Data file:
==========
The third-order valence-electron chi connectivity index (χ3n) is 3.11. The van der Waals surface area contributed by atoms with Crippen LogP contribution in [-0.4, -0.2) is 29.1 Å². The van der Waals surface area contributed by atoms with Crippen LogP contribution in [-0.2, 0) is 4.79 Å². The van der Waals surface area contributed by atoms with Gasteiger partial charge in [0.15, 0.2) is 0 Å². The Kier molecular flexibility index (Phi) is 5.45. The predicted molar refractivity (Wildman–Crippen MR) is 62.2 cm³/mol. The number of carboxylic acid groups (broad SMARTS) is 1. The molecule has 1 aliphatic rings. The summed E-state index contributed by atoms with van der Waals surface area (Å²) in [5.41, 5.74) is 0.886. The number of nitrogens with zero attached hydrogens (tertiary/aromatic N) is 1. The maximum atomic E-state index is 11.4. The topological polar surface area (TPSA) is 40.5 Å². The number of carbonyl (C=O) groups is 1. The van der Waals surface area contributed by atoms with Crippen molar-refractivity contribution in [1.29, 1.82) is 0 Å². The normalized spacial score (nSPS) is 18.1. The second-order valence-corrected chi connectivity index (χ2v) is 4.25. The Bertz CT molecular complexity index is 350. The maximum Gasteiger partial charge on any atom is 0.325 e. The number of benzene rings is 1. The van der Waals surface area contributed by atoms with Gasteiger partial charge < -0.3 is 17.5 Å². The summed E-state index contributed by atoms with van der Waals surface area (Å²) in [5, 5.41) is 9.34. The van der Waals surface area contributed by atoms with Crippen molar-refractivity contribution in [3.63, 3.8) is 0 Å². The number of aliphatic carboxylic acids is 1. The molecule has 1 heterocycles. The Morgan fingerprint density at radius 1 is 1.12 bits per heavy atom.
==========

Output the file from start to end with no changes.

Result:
The third-order valence-electron chi connectivity index (χ3n) is 3.11. The van der Waals surface area contributed by atoms with Crippen LogP contribution in [-0.4, -0.2) is 29.1 Å². The van der Waals surface area contributed by atoms with Crippen LogP contribution in [-0.2, 0) is 4.79 Å². The van der Waals surface area contributed by atoms with Gasteiger partial charge in [0.15, 0.2) is 0 Å². The Kier molecular flexibility index (Phi) is 5.45. The predicted molar refractivity (Wildman–Crippen MR) is 62.2 cm³/mol. The number of carboxylic acid groups (broad SMARTS) is 1. The molecule has 1 aliphatic rings. The summed E-state index contributed by atoms with van der Waals surface area (Å²) in [5.41, 5.74) is 0.886. The number of nitrogens with zero attached hydrogens (tertiary/aromatic N) is 1. The maximum atomic E-state index is 11.4. The topological polar surface area (TPSA) is 40.5 Å². The number of carbonyl (C=O) groups is 1. The van der Waals surface area contributed by atoms with Crippen molar-refractivity contribution in [1.29, 1.82) is 0 Å². The normalized spacial score (nSPS) is 18.1. The second-order valence-corrected chi connectivity index (χ2v) is 4.25. The Bertz CT molecular complexity index is 350. The maximum Gasteiger partial charge on any atom is 0.325 e. The number of benzene rings is 1. The van der Waals surface area contributed by atoms with Gasteiger partial charge < -0.3 is 17.5 Å². The summed E-state index contributed by atoms with van der Waals surface area (Å²) in [5, 5.41) is 9.34. The van der Waals surface area contributed by atoms with Crippen molar-refractivity contribution in [3.63, 3.8) is 0 Å². The number of aliphatic carboxylic acids is 1. The molecule has 1 heterocycles. The Morgan fingerprint density at radius 1 is 1.12 bits per heavy atom.